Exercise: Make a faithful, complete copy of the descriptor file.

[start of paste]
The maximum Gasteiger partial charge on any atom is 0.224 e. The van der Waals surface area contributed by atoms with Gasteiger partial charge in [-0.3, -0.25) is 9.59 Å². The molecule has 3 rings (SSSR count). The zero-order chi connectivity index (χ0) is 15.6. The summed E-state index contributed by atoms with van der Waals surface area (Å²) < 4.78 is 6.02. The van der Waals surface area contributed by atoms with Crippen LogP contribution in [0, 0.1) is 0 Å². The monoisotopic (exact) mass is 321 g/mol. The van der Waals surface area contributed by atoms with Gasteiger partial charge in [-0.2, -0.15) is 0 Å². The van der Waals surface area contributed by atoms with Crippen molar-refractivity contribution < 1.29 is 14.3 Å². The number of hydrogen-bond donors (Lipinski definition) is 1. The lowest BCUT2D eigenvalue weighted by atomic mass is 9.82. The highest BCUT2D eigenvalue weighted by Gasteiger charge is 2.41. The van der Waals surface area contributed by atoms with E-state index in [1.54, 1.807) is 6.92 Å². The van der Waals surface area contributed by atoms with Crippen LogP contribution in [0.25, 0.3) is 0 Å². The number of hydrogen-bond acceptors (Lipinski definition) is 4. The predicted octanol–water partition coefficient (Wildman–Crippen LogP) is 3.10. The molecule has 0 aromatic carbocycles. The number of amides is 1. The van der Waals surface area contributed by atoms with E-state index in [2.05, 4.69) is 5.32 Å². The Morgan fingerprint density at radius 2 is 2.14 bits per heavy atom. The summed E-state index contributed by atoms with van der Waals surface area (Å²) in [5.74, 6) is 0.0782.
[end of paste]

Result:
The maximum Gasteiger partial charge on any atom is 0.224 e. The van der Waals surface area contributed by atoms with Gasteiger partial charge in [-0.3, -0.25) is 9.59 Å². The molecule has 3 rings (SSSR count). The zero-order chi connectivity index (χ0) is 15.6. The summed E-state index contributed by atoms with van der Waals surface area (Å²) < 4.78 is 6.02. The van der Waals surface area contributed by atoms with Crippen LogP contribution in [0, 0.1) is 0 Å². The monoisotopic (exact) mass is 321 g/mol. The van der Waals surface area contributed by atoms with Gasteiger partial charge in [-0.2, -0.15) is 0 Å². The van der Waals surface area contributed by atoms with Crippen molar-refractivity contribution < 1.29 is 14.3 Å². The number of hydrogen-bond donors (Lipinski definition) is 1. The lowest BCUT2D eigenvalue weighted by atomic mass is 9.82. The highest BCUT2D eigenvalue weighted by Gasteiger charge is 2.41. The van der Waals surface area contributed by atoms with E-state index in [1.54, 1.807) is 6.92 Å². The van der Waals surface area contributed by atoms with Crippen LogP contribution in [0.25, 0.3) is 0 Å². The number of hydrogen-bond acceptors (Lipinski definition) is 4. The predicted octanol–water partition coefficient (Wildman–Crippen LogP) is 3.10. The molecule has 0 aromatic carbocycles. The number of amides is 1. The van der Waals surface area contributed by atoms with E-state index in [2.05, 4.69) is 5.32 Å². The Morgan fingerprint density at radius 2 is 2.14 bits per heavy atom. The summed E-state index contributed by atoms with van der Waals surface area (Å²) in [5.74, 6) is 0.0782.